Dallas Cowboys special teams coach Joe DeCamillis suffered a broken neck when the team's practice facility collapsed earlier this month, but he said in a radio interview this week that his biggest fear was that he would suffocate under the tarp.
"The scariest part was the tarp was on top of us," DeCamillis said Monday in an interview with Atlanta radio station 790 the Zone. "So, you thought you were really going to suffocate. I knew my back was hurt, but you thought you were going to suffocate when you were sitting there because there was like six inches on the ground, and there was a big old tarp on top of you. That was really scary."
The interview was DeCamillis' first public comments since the accident.
DeCamillis was injured when the tent-like structure fell apart during a storm May 2. Eleven others were hospitalized, including scouting assistant Rich Behm, whose spine was severed. The 33-year-old father of three is paralyzed from the waist down.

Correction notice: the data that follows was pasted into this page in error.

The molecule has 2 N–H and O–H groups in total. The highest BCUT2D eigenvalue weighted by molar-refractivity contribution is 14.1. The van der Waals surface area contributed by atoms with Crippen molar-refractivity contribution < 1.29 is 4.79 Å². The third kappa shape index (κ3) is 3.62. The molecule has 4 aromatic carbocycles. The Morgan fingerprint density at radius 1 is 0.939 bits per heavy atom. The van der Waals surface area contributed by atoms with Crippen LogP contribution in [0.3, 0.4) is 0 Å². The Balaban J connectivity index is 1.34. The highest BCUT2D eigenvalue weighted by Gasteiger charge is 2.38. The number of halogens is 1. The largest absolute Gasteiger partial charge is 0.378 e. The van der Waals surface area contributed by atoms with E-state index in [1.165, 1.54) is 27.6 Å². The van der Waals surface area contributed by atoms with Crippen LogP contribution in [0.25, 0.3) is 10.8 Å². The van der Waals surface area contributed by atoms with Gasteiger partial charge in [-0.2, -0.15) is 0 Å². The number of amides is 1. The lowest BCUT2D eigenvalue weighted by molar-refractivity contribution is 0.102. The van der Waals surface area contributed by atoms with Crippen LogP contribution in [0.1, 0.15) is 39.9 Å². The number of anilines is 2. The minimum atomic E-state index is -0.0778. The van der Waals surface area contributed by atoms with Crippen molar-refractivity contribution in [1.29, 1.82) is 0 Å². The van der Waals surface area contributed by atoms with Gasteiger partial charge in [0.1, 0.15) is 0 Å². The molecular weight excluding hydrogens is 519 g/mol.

The debris also ruined the team's two outdoor fields, forcing them to use a nearby high school stadium for the next few months.
Wearing a neck brace and shouting into a bullhorn, the DeCamillis was back on the practice field last Tuesday -- only 15 days following surgery to repair broken vertebrae from the collapse.
"I can still kind of see something falling on me, but I'm not sure if it was a beam. I couldn't tell what drilled me into the ground," he said in the interview.
Information from The Associated Press was used in this report.